If you strip flamenco down to its essentials, Carlota Santana says, what you have is this: emotion and rhythm.
And Santana should know: Her Flamenco Vivo troupe is one of the nation's most successful flamenco companies, with a 35-year track record of performance and education into the guitar-and-dance art form.
The troupe's traveling company pulls into Corvallis for a performance at 7:30 p.m. Friday at The LaSells Stewart Center on the Oregon State University. It's the latest performance in the "SAC Presents" series presented by OSU's School of Arts and Communication.
In a phone interview this week with The E, Santana noted that she herself doesn't perform anymore ("I thought it was going to be hard" not to perform, she said, "but you know what? It's OK.") and instead focuses on serving as a sort of ambassador for flamenco, with a mission to promote flamenco as a living art form and a vital part of Hispanic heritage.
But that's been part of the mission of the Flamenco Vivo troupe almost from its beginning.
The troupe was founded by Santana and Roberto Lorco in 1983. After Lorco died in 1987, Santana continued the work — which included an arts education component almost from the start.
"It seemed like this art form was perfect for arts in education," Santana said. "The kids have a way to express themselves in this art form" — and it helps that emotion plays such a big part in flamenco.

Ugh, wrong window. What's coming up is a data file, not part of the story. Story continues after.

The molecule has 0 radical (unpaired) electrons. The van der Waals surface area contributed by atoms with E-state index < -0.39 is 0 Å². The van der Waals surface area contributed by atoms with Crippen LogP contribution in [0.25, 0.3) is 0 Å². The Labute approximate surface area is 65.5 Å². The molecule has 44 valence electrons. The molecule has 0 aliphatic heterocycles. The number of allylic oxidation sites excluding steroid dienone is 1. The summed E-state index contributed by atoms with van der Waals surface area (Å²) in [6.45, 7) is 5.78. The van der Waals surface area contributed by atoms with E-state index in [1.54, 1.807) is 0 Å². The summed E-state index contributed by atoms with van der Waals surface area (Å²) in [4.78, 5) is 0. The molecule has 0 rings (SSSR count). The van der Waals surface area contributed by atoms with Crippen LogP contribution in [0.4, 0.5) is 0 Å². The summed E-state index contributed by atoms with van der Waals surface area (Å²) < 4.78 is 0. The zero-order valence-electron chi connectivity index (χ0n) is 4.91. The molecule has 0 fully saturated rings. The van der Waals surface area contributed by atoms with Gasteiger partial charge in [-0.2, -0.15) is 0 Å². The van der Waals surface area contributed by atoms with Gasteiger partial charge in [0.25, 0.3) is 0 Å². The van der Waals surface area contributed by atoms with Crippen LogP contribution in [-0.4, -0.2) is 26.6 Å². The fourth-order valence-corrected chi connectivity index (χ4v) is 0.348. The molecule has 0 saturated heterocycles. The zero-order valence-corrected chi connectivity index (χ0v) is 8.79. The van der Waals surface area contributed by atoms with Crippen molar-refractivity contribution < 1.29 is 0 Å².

That emotion is the primary thing that Santana looks for when she's auditioning new dancers, and she points to one of the dancers in the traveling company, Fanny Ara, as an example: "If I have people like that and you look at them and they're pouring their hearts out, that really calls to me."
One other factor is important as well when considering dancers for the traveling troupe, she said: Is this a person who will be easy to get along with on the road?
Flamenco Vivo will be performing its "Voces del Sur" show when it pulls into Corvallis on Friday night. The show features seven dances — group pieces and solos — that are meant to give audience members a glimpse into Andulucia, the southern region of Spain where flamenco was born.
The region is home to a diverse group of cultures, and flamenco was shaped and influenced by those cultures.
The solo pieces allow the dancers and musicians room for improvisation, Santana said, which can be a challenge for the guitarists — if you pay attention during Friday's show, you'll notice that the musicians always are watching the dancers to pick up their cues.
Like other art forms, flamenco is constantly pulled between a desire to honor the tradition and to push it forward. In some ways, Santana said, the dances featured in "Voces del Sur" are meant to strike a balance between traditional flamenco and some more modern touches.
"I love the traditional," Santana said. "I don't like the very very contemporary" pieces. But she noted that if flamenco doesn't absorb some modern influences, "then the art form is going to die.
One final note about the emotion that's at the heart of flamenco: Santana suggested that it shouldn't be limited just to the performers on stage Friday night.
She said, "Flamenco is not like a classical music concert," where applause between movements of a work is frowned upon. "If it hits you (at the moment) and you want to applaud, do so."